Politics is a multifaceted word. It may be used positively in the context of a "political solution" which is compromising and non-violent, or descriptively as "the art or science of government", but also often carries a negative connotation. For example, abolitionist Wendell Phillips declared that "we do not play politics; anti-slavery is no half-jest with us." The concept has been defined in various ways, and different approaches have fundamentally differing views on whether the it should be used extensively or limitedly, empirically or normatively, and on whether conflict or co-operation is more essential to it.
A variety of methods are deployed in politics, which include promoting one's own political views among people, negotiation with other political subjects, making laws, and exercising force, including warfare against adversaries. Politics is exercised on a wide range of social levels, from clans and tribes of traditional societies, through modern local governments, companies and institutions up to sovereign states, to the international level. In modern nation states, people often form political parties to represent their ideas. Members of a party often agree to take the same position on many issues and agree to support the same changes to law and the same leaders. An election is usually a competition between different parties.
The John Brownlee sex scandal occurred in 1934 in Alberta, Canada, and forced the resignation of PremierJohn Edward Brownlee. Brownlee was accused of seducing Vivian MacMillan, a family friend and a secretary for Brownlee's attorney-general, in 1930 when she was eighteen years old, and continuing the affair for three years. MacMillan claimed that the married premier had told her that she must have sex with him for his own sake and that of his invalid wife. She had, she testified, relented after physical and emotional pressure. Brownlee called her story a fabrication, and suggested that it was the result of a conspiracy by MacMillan, her would-be fiancé, and several of Brownlee's political opponents in the Alberta Liberal Party. MacMillan and her father sued Brownlee for seduction. After a sensational trial in June 1934, the six man jury found in favour of the plaintiffs, awarding them $10,000 and $5,000, respectively. In an unusual move, trial judge William Ives disregarded the jury's finding and dismissed the case. The Supreme Court of Canada eventually overturned the decision and awarded MacMillan $10,000 in damages. This award was affirmed by the Judicial Committee of the British Privy Council, Canada's highest court of appeal at the time. All of this, however, was largely academic to Brownlee, who resigned after the jury's finding. During the next election, his United Farmers of Alberta were wiped out of the legislature, failing to retain a single seat.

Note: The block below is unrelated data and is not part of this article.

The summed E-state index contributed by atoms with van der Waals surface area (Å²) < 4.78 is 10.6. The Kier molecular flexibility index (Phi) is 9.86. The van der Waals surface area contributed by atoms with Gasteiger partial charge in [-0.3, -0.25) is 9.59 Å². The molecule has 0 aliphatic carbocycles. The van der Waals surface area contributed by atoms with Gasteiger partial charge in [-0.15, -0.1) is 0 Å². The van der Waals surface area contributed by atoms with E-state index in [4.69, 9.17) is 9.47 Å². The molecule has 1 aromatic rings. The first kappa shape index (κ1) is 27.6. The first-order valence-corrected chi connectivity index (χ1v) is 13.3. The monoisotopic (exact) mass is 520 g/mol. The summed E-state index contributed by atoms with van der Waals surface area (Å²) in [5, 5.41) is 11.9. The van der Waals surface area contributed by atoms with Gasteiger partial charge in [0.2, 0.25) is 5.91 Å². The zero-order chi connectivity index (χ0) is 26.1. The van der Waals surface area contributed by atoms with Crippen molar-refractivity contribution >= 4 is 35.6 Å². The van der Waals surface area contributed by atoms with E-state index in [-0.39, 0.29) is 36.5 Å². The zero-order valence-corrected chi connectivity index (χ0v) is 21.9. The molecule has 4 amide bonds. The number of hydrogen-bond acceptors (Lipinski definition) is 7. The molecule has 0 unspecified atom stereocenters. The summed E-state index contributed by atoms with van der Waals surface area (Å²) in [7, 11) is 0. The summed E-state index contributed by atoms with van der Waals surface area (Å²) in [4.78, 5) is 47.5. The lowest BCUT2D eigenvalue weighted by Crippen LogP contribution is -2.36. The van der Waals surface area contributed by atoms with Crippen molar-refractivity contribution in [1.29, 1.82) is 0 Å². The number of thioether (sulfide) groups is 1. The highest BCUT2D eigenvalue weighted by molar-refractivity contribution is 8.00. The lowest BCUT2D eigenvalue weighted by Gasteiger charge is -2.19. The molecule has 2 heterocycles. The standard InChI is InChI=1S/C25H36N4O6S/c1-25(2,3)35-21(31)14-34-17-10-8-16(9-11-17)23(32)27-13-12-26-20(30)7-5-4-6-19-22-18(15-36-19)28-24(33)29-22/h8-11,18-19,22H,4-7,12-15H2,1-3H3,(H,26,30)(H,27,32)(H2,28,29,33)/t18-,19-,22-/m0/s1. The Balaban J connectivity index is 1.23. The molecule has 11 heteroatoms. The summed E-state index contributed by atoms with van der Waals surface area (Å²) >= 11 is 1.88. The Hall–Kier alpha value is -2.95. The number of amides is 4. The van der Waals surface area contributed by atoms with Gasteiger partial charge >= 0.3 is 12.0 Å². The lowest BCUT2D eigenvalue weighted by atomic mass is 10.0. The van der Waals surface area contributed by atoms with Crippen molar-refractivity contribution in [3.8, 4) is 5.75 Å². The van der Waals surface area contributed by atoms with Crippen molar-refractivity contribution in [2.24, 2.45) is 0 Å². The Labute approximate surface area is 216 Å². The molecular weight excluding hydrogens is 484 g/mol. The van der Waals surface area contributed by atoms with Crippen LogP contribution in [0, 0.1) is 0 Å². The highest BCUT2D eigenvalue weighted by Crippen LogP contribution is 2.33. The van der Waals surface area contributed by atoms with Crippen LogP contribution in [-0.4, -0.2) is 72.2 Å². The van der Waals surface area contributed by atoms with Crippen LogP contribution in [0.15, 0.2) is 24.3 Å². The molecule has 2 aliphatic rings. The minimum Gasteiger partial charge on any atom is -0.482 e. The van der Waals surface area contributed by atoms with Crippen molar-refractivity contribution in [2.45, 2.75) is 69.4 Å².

Photo taken by a Lockheed U-2 spy plane of the San Cristobal MRBM launch site in Cuba, November 1962, after the Cuban Missile Crisis. Although this image was taken days after the crisis had ended (October 28), this image has become iconic of the crisis to the point where it is often cited incorrectly as having been taken during the crisis.
Grover Cleveland (1837–1908) was both the 22nd and 24thPresident of the United States. Cleveland is the only President to serve two non-consecutive terms (1885–1889 and 1893–1897) and therefore is the only individual to be counted twice in the numbering of the presidents. He was the winner of the popular vote for President three times—in 1884, 1888, and 1892—and was the only Democrat elected to the Presidency in the era of Republican political domination that lasted from 1860 to 1912. Cleveland's admirers praise him for his honesty, independence, integrity, and commitment to the principles of classical liberalism. As a leader of the Bourbon Democrats, he opposed imperialism, taxes, subsidies and inflationary policies, but as a reformer he also worked against corruption, patronage, and bossism. Critics complained that he had little imagination and seemed overwhelmed by the nation's economic disasters—depressions and strikes—in his second term. Even so, his reputation for honesty and good character survived the troubles of his second term.